#atozchallenge: L is for Laughter

Heart of StoneThe good times … and the bad …

They say that laughter is the best medicine, but for me, for a while, citalopram was the best medicine. My doctor prescribed it for me for six months in order to get me going on the road to recovery. When I first started taking it, I was strung out. It’s a cliche, but it’s also the perfect way to describe how I was feeling. I was a rabbit caught in a car’s headlights, a deer caught in a hunter’s cross-hairs. My waking hours were spent in an anxious and obsessive blur. My sleeping hours were short and fractured. My body and brain were on constant high alert. The citalopram fixed all that – by numbing me.

It wasn’t until I emerged on the other side that I realised that as well as no longer feeling anxious and depressed, I’d also stopped laughing. One night, not long after I’d weened myself off the medication, Matt and I were watching television. I can’t remember what show it was, but I know it was a comedy. And I laughed at it. I remember Matt turning to me and saying something along the lines of, ‘That’s the first time you’ve laughed in about a year.’ It was true. And it felt good. I knew then that I was definitely on the mend. I started laughing again. I started caring again. I started picking up all the things I’d put down: looking after my body, looking after the house, reading, thinking, dreaming.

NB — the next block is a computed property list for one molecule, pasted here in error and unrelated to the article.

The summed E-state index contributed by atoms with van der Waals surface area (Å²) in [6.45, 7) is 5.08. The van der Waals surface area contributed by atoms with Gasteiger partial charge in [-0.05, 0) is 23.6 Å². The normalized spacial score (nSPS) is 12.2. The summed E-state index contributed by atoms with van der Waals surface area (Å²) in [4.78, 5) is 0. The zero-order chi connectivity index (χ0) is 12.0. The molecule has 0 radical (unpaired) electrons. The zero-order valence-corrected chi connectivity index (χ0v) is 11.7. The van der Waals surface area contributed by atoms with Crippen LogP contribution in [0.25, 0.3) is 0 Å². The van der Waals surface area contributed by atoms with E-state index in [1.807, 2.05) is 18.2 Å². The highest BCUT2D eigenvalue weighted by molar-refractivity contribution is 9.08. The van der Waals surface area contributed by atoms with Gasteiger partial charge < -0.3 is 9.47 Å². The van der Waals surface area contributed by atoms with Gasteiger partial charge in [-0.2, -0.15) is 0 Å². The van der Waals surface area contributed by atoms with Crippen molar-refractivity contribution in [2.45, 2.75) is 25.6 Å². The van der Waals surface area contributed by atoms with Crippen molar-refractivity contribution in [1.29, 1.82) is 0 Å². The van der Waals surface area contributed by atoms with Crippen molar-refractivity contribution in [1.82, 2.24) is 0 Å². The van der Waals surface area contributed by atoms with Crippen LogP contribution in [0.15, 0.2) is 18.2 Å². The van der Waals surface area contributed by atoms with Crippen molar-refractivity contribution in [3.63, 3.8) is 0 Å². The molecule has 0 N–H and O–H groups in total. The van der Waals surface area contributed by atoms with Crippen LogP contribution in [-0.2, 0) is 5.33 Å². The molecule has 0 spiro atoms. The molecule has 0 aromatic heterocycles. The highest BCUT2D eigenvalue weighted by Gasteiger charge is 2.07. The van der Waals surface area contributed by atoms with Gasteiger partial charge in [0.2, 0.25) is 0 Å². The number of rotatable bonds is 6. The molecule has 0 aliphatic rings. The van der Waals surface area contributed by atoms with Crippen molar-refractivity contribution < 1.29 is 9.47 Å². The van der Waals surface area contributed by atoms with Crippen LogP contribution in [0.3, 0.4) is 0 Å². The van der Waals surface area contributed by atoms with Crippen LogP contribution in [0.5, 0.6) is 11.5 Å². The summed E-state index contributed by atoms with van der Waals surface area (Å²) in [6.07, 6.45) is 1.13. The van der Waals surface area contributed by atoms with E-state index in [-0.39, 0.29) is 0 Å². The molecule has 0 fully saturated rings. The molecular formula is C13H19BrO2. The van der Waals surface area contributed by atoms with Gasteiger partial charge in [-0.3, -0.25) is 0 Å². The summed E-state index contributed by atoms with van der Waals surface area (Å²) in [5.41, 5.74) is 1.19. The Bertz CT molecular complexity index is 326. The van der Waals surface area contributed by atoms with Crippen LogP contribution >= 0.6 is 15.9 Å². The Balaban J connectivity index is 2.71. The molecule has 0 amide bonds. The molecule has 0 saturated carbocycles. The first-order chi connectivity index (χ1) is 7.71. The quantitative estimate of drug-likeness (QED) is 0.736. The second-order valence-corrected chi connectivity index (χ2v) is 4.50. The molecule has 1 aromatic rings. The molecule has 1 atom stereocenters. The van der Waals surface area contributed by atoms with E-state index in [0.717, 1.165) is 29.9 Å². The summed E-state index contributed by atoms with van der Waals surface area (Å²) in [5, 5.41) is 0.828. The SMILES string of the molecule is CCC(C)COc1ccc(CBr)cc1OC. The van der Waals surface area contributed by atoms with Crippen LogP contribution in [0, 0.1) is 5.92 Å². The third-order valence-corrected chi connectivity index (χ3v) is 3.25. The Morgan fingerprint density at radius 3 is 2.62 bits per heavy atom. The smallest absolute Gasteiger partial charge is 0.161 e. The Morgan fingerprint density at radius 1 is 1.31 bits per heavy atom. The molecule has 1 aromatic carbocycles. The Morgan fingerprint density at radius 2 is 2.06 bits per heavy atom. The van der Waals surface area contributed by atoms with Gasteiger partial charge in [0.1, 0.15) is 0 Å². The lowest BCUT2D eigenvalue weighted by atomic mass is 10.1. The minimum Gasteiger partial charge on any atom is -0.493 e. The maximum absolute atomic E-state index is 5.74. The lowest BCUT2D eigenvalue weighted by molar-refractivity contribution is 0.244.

The antidepressants switched off everything – the bad feelings and the good. But that’s what I needed back then when everything was so extreme. I needed to feel nothing, to switch off my brain and calm my body, to allow myself the time and space to heal.

I’ve said before that it’s been a long and bumpy journey. On occasion it’s been two steps forward, one step (or more) back, but I’ve never been so depressed or anxious that I’ve needed to take medication again. These days I’d rather be able to laugh, even if it means also feeling down sometimes. Having said that, if things ever become extreme again, I hope I’ll not hesitate to go back to my doctor and ask for medical help once more.

And, rather than leave you on a somewhat dour note, here’s a video of the hilarious Milton Jones to leave you with a laugh instead!

Linkidinks:

An explanation of my AtoZChallenge theme can be found at Me and My Mental Health – It’s Time to Talk.

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2 Responses to #atozchallenge: L is for Laughter

  1. It’s unfortunate that the medication takes away the good feelings in addition to the bad. I remember going through a phase where laughter just didn’t happen for me. I think I am going to be on medication long term, so my doc recommended I take bupropion in addition to my antidepressants. I still don’t feel the real highs, but my laughter has returned. I am thankful for that.

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